Come fly with me, to the end of the world

Any additional comments?

Well written, exciting, well laid out. Please read it people and get excited!

7 of 7 people found this review helpful

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  • Bennett Faurie
  • 06-01-17

Wow

Wow, nicely detailed and easy to understand. The writer takes time to explain quite complex concepts and processes in a simple and easily understandable manner.

6 of 6 people found this review helpful

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  • Honest Dude
  • 07-21-17

I don't think audio format suits this book.

Would you recommend this book to a friend? Why or why not?

This is a fantastic book and is very detailed in explanation of key concepts, which you would expect given the credentials of the 3 authors. The book goes through very detailed formulae and has lots of supporting diagrams and tables which is great.<br/><br/>However, I just don't think this audio book does any justice to the actual content. Unless you happen to have footing in the subject matter you will simply struggle. Especially in areas of the book where formula are discussed. OK, there is an accompanying pdf file with the audio book but none of the formulae are listed and it is just impossible to make sense of what is being described without the formula in-front of you.<br/><br/>The pdf could be improved by listing all the formula and referencing them in the audio. I also found not all diagrams were in the pdf so while it 'support' the listening experience it still lacks.<br/><br/>So in summary I would definitely recommend the actual print book or kindle version but would definitely not recommend the audio book version.

Was Welcome to the Universe worth the listening time?

No, too difficult to follow when technical formula are discussed. You'd need a solid background in the subject matter to understand them. Else it's just a bunch of Greek letters being read out making no sense.

Any additional comments?

Only buy this audio book as a revision aid if you have read the book OR if you have a strong foundation in the content of the book.

3 of 3 people found this review helpful

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  • W-C W
  • 02-17-17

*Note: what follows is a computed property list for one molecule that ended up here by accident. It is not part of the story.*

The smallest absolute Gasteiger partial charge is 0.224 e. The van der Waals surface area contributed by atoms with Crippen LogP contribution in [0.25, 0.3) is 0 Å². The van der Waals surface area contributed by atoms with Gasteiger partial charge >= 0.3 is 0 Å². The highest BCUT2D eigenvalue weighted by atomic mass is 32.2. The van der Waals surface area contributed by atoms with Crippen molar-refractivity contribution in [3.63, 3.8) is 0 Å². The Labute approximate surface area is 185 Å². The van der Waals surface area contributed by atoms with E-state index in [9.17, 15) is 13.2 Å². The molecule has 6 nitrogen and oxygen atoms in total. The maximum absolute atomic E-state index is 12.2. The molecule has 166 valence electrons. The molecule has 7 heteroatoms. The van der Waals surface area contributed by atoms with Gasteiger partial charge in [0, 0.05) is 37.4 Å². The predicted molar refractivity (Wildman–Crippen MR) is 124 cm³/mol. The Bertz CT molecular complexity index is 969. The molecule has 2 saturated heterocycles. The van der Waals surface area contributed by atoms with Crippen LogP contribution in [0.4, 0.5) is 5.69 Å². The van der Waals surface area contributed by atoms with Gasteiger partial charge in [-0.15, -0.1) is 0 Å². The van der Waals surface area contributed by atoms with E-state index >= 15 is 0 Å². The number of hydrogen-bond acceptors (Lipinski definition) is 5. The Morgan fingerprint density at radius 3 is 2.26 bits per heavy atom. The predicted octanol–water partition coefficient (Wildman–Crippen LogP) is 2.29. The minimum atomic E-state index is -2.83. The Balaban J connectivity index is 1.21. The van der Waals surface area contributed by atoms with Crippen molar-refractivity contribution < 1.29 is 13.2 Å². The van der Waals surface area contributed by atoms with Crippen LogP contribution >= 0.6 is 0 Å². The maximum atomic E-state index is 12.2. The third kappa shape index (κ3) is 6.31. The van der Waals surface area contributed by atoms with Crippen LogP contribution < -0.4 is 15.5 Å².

EASY TO UNDERSTAND

Would you consider the audio edition of Welcome to the Universe to be better than the print version?

YES

What did you like best about this story?

Easy to understand, explains the whole universe in detail, starting from the basics so that an Amateur can become an Expert at the end of this audiobook. Starting from the size of a single atom, to explaining Newton's Laws and how they relate to the world we live in today.

What does Michael Butler Murray bring to the story that you wouldn’t experience if you had only read the book?

The voice.

Was there a moment in the book that particularly moved you?

Everything.

Any additional comments?

no

11 of 16 people found this review helpful

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  • Robert
  • 05-09-17

A great listen, but....

You will require a PhD in iT just to find the accompanying picture files in your library.

5 of 9 people found this review helpful

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  • Marspain
  • 11-21-17

Content

This was a completely different type of book for me, amazing facts and figures. there was a lot of information that needed listening to again and news terminology, but it was a very interesting book.

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  • Victor Gil López
  • 09-26-17

Too much for me

I lack the education for enjoying this book fully. It goes through a lot of equations that are far too much for my current understanding. Other bits of the book are really enjoyable. I totally recommend it if you are mathematically proficient or willing to be challenged. The pdf companion is like a book in itself and essential for this title.

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  • Jan Moucha
  • 09-19-17

Everyone should read/listen to this book.

Even if a large number of people wouldn't understand everything, it is excellent book to get some understanding of our universe, both the basics and the complicated. A little bit disgruntled by how the equations and numbers were read--at the same speed as everything else, which makes it difficult to comprehend, and frankly, I stopped trying. Later chapters reveal some asinine theories that people come up with, rather than even considering an intelligent creator, e.g. 'our universe sort of traveled back in time and gave birth to itself...'

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  • Ryan
  • 05-09-17

great book, quite involved!

the narrator is very dry but you get used to it, probably not a starting point for cosmology, lots of derivations